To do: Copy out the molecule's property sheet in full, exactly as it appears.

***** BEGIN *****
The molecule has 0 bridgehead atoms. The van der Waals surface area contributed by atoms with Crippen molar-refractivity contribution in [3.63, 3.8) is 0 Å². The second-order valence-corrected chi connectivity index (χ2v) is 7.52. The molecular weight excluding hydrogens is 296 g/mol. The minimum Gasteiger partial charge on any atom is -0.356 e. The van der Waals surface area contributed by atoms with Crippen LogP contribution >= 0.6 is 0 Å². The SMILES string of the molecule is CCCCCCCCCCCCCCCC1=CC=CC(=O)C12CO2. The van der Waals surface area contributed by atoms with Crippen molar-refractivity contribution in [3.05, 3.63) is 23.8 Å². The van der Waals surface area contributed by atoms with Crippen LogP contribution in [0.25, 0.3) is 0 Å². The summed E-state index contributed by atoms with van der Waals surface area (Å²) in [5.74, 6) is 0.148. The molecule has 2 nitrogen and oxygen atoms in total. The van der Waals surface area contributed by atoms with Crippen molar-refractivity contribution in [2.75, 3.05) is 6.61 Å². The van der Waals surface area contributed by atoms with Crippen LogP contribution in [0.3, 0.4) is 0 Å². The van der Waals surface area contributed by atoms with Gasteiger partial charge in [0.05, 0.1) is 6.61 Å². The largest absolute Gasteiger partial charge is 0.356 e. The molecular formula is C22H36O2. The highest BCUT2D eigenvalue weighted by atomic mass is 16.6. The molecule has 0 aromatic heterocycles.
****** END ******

The molecule has 0 bridgehead atoms. The van der Waals surface area contributed by atoms with Crippen molar-refractivity contribution in [3.63, 3.8) is 0 Å². The second-order valence-corrected chi connectivity index (χ2v) is 7.52. The molecular weight excluding hydrogens is 296 g/mol. The minimum Gasteiger partial charge on any atom is -0.356 e. The van der Waals surface area contributed by atoms with Crippen LogP contribution >= 0.6 is 0 Å². The SMILES string of the molecule is CCCCCCCCCCCCCCCC1=CC=CC(=O)C12CO2. The van der Waals surface area contributed by atoms with Crippen molar-refractivity contribution in [3.05, 3.63) is 23.8 Å². The van der Waals surface area contributed by atoms with Crippen LogP contribution in [0.25, 0.3) is 0 Å². The summed E-state index contributed by atoms with van der Waals surface area (Å²) in [5.74, 6) is 0.148. The molecule has 2 nitrogen and oxygen atoms in total. The van der Waals surface area contributed by atoms with Crippen molar-refractivity contribution in [2.75, 3.05) is 6.61 Å². The van der Waals surface area contributed by atoms with Crippen LogP contribution in [0.3, 0.4) is 0 Å². The van der Waals surface area contributed by atoms with Gasteiger partial charge in [0.05, 0.1) is 6.61 Å². The largest absolute Gasteiger partial charge is 0.356 e. The molecular formula is C22H36O2. The highest BCUT2D eigenvalue weighted by atomic mass is 16.6. The molecule has 0 aromatic heterocycles.